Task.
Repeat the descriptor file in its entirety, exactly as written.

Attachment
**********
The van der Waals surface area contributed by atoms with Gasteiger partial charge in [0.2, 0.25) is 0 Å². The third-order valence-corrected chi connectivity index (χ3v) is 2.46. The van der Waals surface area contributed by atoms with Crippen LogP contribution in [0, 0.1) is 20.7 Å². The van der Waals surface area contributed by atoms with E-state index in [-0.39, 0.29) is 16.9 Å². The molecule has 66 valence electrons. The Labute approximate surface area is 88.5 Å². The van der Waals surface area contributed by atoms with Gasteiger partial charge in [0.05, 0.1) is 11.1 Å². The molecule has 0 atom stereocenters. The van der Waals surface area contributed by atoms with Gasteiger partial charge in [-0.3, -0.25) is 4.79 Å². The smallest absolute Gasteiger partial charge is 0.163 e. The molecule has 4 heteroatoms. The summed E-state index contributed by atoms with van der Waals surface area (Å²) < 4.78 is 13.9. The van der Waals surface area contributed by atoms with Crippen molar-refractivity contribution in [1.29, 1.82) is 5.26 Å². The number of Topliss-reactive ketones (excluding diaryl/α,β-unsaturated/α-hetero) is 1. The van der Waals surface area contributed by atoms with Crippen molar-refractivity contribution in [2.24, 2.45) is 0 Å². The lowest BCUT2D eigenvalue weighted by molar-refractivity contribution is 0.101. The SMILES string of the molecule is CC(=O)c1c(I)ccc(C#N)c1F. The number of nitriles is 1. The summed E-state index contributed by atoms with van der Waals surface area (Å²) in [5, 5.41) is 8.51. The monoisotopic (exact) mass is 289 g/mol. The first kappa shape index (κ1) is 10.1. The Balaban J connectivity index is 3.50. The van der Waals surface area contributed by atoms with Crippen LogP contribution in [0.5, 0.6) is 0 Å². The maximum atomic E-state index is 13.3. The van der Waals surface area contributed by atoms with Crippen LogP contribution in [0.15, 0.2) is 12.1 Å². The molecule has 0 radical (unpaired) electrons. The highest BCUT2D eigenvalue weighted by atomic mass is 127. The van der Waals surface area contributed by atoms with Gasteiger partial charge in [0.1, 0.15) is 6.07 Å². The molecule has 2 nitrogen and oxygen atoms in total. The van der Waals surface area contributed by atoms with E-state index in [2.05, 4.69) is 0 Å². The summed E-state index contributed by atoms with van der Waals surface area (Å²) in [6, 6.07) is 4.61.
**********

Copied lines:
The van der Waals surface area contributed by atoms with Gasteiger partial charge in [0.2, 0.25) is 0 Å². The third-order valence-corrected chi connectivity index (χ3v) is 2.46. The van der Waals surface area contributed by atoms with Crippen LogP contribution in [0, 0.1) is 20.7 Å². The van der Waals surface area contributed by atoms with E-state index in [-0.39, 0.29) is 16.9 Å². The molecule has 66 valence electrons. The Labute approximate surface area is 88.5 Å². The van der Waals surface area contributed by atoms with Gasteiger partial charge in [0.05, 0.1) is 11.1 Å². The molecule has 0 atom stereocenters. The van der Waals surface area contributed by atoms with Gasteiger partial charge in [-0.3, -0.25) is 4.79 Å². The smallest absolute Gasteiger partial charge is 0.163 e. The molecule has 4 heteroatoms. The summed E-state index contributed by atoms with van der Waals surface area (Å²) < 4.78 is 13.9. The van der Waals surface area contributed by atoms with Crippen molar-refractivity contribution in [1.29, 1.82) is 5.26 Å². The number of Topliss-reactive ketones (excluding diaryl/α,β-unsaturated/α-hetero) is 1. The van der Waals surface area contributed by atoms with Crippen molar-refractivity contribution in [2.24, 2.45) is 0 Å². The lowest BCUT2D eigenvalue weighted by molar-refractivity contribution is 0.101. The SMILES string of the molecule is CC(=O)c1c(I)ccc(C#N)c1F. The number of nitriles is 1. The summed E-state index contributed by atoms with van der Waals surface area (Å²) in [5, 5.41) is 8.51. The monoisotopic (exact) mass is 289 g/mol. The first kappa shape index (κ1) is 10.1. The Balaban J connectivity index is 3.50. The van der Waals surface area contributed by atoms with Crippen LogP contribution in [0.5, 0.6) is 0 Å². The maximum atomic E-state index is 13.3. The van der Waals surface area contributed by atoms with Crippen LogP contribution in [0.15, 0.2) is 12.1 Å². The molecule has 0 radical (unpaired) electrons. The highest BCUT2D eigenvalue weighted by atomic mass is 127. The van der Waals surface area contributed by atoms with Gasteiger partial charge in [0.1, 0.15) is 6.07 Å². The molecule has 2 nitrogen and oxygen atoms in total. The van der Waals surface area contributed by atoms with E-state index in [2.05, 4.69) is 0 Å². The summed E-state index contributed by atoms with van der Waals surface area (Å²) in [6, 6.07) is 4.61.